I couldn’t decide on a favourite piece to write about as I found that describing one piece wouldn’t work as an example of the whole. There is so much intelligent exploratory and imaginative strength that the works prohibit me from finding an underlying theme. There are dozens of themes working here, and the more you look the more you will find. In Derbouka’s case, this is a wonderful thing.

Sunday, 18 November 2012

Up and Running after the flood: Biindigaate Art Show



In July near disaster struck when the basement of the Eaton’s Centre flooded due to a break in a water main. An area of fifty thousand square feet was damaged, including the three gallery spaces and the office of the Definitely Superior Gallery, Thunder Bay’s alternative gallery on Park Ave., just up from the casino. Floors and walls were in need of repair. Shows were closed early, others disrupted. Amongst the debris of wrecked storage material, a computer was destroyed and a painting. Special heating equipment was brought in from Toronto and the heat reached over a hundred degrees in the basement. The working tenants above complained of having to work in a sweltering heat. And the mess took valuable time away from the gallery’s mission to serve local artists and the community. They were having a banner year until it ground to a halt.

Now back up and running, David K. and Renee T., are stoked for their current show (opening tonight with musical performances and refreshments at 9pm), and getting back to their regularly scheduled program of solid Fall activity. (Start making your Halloween costumes for The Hunger!) Details for events can be found on their new and clean website: www.definitelysuperior .com.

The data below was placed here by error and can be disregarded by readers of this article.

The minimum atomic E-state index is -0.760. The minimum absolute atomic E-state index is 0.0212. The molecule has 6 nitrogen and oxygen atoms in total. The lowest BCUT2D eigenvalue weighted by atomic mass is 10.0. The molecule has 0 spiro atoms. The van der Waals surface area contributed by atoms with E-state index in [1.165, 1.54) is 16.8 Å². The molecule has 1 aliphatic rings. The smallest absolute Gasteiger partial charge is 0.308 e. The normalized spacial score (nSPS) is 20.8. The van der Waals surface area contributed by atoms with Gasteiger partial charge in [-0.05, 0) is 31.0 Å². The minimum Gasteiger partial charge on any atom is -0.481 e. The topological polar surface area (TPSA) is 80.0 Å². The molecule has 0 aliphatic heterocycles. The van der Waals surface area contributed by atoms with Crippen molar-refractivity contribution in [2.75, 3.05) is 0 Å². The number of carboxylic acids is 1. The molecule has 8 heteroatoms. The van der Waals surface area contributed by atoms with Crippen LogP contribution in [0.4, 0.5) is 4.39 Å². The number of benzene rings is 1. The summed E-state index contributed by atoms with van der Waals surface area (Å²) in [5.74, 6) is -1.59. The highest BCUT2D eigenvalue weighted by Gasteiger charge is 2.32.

One day a full description of Renee T. and David K. and their commitment to the art scene will have to be better described. Their enthusiasm makes for a terrible interview. They talk over each other, complete each other’s sentences, qualify statements with addictions and withdrawals, and explode into tangents about the art, the gallery, and the future. However, their organizational abilities are extraordinary, and tonight is just the beginning of what will surely be a banner year, minus any floods. 

They are celebrating their grand reopening with the Biindigaate Film Festival Exhibition, and launching Random Acts of Poetry. The film festival opens the same night at the Paramount Theatre. As always the diversity of the art show is striking with a solid show of paintings, some sculpture, uniquely painted guitars, and a series of video profiles on nine artists produced by Thunderstone Pictures.